Just what we need: another denier in the White House

From The New Republic:

Astoundingly, Sarah Palin has denied that climate change is man-made–not in 1996, not in 1998, not in 2000, not in 2002, but in an interview posted on August 29, 2008.

In response to this question: “What is your take on global warming and how is it affecting our country?” Palin answered: “A changing environment will affect Alaska more than any other state, because of our location. I’m not one though who would attribute it to being man-made.”

Oh mate. I wouldn’t care so much if it weren’t for the fact that both Labour and National politicians seem to constantly take their cues from these American turkeys.  She’s also quite keen on drilling large holes all over her own state of Alaska in the search for more oil to feed the addiction.  And, look, we’ve got politicians here wanting to do the same thing to the Great South Basin.

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4 thoughts on “Just what we need: another denier in the White House

  1. I see Rodney Hide has already lined up behind her:

    Act leader Rodney Hide said climate change and global warming was a hoax.

    “The data and the hypothesis do not hold together. Al Gore is a phoney and a fraud on this issue and the emissions trading scheme is a worldwide scam and a swindle.”

    Mr Hide said enacting the legislation would cost New Zealand dearly by driving up the cost of basic goods and ruining businesses and farmers.

    “The impact is truly shocking … all we have is a computer model, the answers are written on assumptions.”

  2. In 1993 some earnest friends with good scientific backgrounds argued with me over global warming: they thought the evidence didn’t back it. Denying anthropic warming was a rational position then – it turned out to be wrong, but it wasn’t stupid.

    By 1998 they claimed to be agnostic on the issue. 5 more years of intense research and evidence-gathering by the scientific community had them wavering. Then I thought they were being less rational, as their arguments no longer stood up.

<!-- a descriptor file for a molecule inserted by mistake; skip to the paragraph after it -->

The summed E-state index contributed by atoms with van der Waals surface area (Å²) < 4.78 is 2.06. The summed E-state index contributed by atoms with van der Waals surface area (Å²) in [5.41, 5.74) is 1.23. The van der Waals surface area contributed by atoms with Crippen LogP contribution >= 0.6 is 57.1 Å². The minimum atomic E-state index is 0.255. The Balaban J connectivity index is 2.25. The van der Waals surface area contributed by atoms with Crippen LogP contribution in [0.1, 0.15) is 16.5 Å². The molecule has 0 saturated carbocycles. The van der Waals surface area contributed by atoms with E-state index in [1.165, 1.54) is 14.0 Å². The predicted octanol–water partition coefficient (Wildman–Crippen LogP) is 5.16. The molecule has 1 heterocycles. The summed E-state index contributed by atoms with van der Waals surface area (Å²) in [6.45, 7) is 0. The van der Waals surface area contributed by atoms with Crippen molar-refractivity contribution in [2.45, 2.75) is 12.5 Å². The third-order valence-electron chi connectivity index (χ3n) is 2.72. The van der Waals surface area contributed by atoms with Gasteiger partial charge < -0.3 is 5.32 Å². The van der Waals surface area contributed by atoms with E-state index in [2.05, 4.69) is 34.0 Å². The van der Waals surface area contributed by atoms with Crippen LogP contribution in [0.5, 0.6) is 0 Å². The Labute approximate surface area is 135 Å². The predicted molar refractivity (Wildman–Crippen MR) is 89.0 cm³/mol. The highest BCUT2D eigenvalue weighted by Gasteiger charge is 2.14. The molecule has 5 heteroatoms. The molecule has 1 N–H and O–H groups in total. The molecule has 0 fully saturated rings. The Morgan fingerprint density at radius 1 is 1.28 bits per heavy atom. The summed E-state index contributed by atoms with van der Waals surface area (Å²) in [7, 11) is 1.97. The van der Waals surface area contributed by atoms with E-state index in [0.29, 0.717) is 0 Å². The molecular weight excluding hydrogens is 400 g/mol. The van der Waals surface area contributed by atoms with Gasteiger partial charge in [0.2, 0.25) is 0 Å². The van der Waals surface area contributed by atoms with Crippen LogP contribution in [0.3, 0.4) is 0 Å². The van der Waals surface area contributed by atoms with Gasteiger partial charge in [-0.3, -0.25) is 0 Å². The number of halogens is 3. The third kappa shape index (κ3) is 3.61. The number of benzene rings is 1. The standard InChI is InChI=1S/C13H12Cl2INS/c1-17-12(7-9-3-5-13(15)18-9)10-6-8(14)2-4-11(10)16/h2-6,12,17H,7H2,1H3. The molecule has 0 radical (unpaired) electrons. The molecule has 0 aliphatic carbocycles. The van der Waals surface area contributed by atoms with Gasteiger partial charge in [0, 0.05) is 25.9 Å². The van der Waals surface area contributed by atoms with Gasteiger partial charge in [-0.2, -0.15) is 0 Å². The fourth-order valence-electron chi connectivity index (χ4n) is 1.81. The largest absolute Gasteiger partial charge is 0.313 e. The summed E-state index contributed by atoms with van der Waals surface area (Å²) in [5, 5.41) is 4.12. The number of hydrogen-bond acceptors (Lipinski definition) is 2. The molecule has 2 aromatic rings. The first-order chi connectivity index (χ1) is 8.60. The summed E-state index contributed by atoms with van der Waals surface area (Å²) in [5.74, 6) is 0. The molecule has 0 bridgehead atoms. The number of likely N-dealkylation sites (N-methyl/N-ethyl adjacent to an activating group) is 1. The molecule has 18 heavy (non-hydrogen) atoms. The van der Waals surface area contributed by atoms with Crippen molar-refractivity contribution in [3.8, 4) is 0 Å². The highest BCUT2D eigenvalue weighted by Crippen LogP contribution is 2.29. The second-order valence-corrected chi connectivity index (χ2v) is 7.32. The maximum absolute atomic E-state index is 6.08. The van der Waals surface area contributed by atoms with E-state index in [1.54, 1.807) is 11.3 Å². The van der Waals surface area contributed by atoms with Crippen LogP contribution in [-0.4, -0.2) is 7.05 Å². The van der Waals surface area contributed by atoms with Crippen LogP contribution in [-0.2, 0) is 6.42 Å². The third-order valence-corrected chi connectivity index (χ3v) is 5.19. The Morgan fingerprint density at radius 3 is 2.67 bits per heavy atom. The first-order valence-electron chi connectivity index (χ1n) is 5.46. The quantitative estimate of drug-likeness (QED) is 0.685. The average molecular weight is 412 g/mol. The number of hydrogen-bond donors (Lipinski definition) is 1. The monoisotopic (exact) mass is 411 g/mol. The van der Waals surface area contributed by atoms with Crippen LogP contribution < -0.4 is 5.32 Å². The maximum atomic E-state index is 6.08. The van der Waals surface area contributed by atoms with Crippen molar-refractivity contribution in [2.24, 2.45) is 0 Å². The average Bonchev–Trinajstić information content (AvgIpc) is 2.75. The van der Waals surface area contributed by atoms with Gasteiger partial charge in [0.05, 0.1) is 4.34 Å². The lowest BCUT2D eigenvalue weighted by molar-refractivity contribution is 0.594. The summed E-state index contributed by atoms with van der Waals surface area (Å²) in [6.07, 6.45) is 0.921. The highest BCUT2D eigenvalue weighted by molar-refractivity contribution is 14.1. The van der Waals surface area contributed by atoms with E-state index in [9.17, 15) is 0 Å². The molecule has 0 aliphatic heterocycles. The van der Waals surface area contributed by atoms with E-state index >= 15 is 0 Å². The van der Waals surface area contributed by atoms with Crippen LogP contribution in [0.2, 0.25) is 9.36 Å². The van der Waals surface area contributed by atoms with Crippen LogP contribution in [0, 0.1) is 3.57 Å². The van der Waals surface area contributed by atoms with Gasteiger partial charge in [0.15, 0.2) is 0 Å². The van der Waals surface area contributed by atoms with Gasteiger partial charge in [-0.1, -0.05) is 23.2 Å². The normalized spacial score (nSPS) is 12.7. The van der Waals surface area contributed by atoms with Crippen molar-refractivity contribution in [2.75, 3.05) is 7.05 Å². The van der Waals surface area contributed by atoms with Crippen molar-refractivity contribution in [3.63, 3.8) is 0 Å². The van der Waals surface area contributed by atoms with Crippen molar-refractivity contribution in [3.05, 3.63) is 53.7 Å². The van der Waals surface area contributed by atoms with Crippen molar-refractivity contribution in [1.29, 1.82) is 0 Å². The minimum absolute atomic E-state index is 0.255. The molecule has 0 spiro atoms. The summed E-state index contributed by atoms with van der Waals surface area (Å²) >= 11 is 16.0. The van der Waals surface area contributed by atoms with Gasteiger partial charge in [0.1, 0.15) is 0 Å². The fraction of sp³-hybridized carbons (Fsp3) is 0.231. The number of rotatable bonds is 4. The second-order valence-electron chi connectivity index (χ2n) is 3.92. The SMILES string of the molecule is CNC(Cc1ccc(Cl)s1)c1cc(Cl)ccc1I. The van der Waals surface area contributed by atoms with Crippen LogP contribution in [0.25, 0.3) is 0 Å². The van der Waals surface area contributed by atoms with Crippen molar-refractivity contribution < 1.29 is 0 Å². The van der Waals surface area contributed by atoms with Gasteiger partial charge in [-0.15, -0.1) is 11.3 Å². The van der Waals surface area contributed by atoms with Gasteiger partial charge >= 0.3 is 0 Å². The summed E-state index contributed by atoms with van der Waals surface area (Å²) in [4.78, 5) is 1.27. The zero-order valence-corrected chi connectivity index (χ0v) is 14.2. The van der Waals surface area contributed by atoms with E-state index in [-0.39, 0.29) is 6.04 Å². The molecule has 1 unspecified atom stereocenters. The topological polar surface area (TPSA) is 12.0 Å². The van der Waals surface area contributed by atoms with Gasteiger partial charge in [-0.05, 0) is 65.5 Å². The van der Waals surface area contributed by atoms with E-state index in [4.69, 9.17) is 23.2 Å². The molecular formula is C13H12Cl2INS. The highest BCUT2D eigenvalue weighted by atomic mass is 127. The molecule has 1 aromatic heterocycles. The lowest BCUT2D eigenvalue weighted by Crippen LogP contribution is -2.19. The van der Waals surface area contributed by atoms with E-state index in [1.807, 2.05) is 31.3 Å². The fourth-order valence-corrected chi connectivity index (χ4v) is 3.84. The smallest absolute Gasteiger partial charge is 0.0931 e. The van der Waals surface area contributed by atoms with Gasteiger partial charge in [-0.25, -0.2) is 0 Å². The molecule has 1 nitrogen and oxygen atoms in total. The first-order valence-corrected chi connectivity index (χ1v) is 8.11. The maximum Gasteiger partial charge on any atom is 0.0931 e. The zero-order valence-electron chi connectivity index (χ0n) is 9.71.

By 2003 it was just obvious that they’d been wrong, and they knew it.

    Now it’s 2008. The arctic is circumnavigable for the first time in 125,000 years.

    When does denying the obvious become a dementia?

  3. I’d like to believe Palin’s views will damage the Republicans’ electoral chances. After all, surveys like this one (Oct ’07)…

    http://www.eurekalert.org/pub_releases/2007-10/yu-acg100107.php

    … suggested most Americans are now concerned about climate change, and that many will take the candidates’ position on the issue into account when voting:

    “A surprising 40 percent of respondents say a presidential candidate’s position on global warming will be either extremely important (16 percent) or very important (24 percent) when casting their ballots.”

    However, this very current survey (Aug ’08, PDF)…

    http://abcnews.go.com/images/PollingUnit/1067a1Environment2008.pdf

    … makes less cheery reading. Maybe the Al Gore effect is fading. Most respondents seemed happy to sacrifice conservation efforts to ensure they can still fill up those SUVs:

    “Overall, even with broad conservation efforts underway, 64 percent now rate ‘finding new energy sources’ as more important than improving conservation – up 9 points since
    2001”

    Many Americans may not be “denying the obvious” any more, but they still seem to be finding it difficult to look beyond their next gas station stop.

  4. Rodney Hide was on National Radio just today denying global warming, saying it was a scam, what a turkey.

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